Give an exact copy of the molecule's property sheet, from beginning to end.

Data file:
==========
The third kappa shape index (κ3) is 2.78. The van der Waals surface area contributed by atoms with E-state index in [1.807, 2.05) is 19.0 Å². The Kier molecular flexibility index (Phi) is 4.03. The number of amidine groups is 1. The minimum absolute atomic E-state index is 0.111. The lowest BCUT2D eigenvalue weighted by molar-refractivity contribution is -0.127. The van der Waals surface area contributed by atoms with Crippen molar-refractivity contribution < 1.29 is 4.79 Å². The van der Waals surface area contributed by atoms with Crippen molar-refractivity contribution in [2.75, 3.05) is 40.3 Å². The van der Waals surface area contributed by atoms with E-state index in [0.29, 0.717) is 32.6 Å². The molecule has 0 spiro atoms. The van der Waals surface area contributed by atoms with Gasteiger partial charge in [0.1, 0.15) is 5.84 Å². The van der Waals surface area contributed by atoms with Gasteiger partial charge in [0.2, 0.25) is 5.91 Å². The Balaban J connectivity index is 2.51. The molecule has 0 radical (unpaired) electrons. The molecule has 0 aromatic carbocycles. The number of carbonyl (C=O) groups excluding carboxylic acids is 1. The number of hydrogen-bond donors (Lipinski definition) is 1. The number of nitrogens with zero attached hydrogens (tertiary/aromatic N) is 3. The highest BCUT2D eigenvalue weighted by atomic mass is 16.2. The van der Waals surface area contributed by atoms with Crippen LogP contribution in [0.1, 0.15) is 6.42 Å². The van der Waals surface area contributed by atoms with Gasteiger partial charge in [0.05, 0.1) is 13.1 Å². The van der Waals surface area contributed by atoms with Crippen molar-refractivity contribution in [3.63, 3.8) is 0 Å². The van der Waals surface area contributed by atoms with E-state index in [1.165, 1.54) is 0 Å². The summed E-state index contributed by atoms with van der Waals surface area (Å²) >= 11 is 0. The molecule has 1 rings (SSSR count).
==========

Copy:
The third kappa shape index (κ3) is 2.78. The van der Waals surface area contributed by atoms with E-state index in [1.807, 2.05) is 19.0 Å². The Kier molecular flexibility index (Phi) is 4.03. The number of amidine groups is 1. The minimum absolute atomic E-state index is 0.111. The lowest BCUT2D eigenvalue weighted by molar-refractivity contribution is -0.127. The van der Waals surface area contributed by atoms with Crippen molar-refractivity contribution < 1.29 is 4.79 Å². The van der Waals surface area contributed by atoms with Crippen molar-refractivity contribution in [2.75, 3.05) is 40.3 Å². The van der Waals surface area contributed by atoms with E-state index in [0.29, 0.717) is 32.6 Å². The molecule has 0 spiro atoms. The van der Waals surface area contributed by atoms with Gasteiger partial charge in [0.1, 0.15) is 5.84 Å². The van der Waals surface area contributed by atoms with Gasteiger partial charge in [0.2, 0.25) is 5.91 Å². The Balaban J connectivity index is 2.51. The molecule has 0 radical (unpaired) electrons. The molecule has 0 aromatic carbocycles. The number of carbonyl (C=O) groups excluding carboxylic acids is 1. The number of hydrogen-bond donors (Lipinski definition) is 1. The number of nitrogens with zero attached hydrogens (tertiary/aromatic N) is 3. The highest BCUT2D eigenvalue weighted by atomic mass is 16.2. The van der Waals surface area contributed by atoms with Crippen LogP contribution in [0.1, 0.15) is 6.42 Å². The van der Waals surface area contributed by atoms with Gasteiger partial charge in [0.05, 0.1) is 13.1 Å². The van der Waals surface area contributed by atoms with Crippen molar-refractivity contribution in [3.63, 3.8) is 0 Å². The van der Waals surface area contributed by atoms with E-state index in [1.165, 1.54) is 0 Å². The summed E-state index contributed by atoms with van der Waals surface area (Å²) >= 11 is 0. The molecule has 1 rings (SSSR count).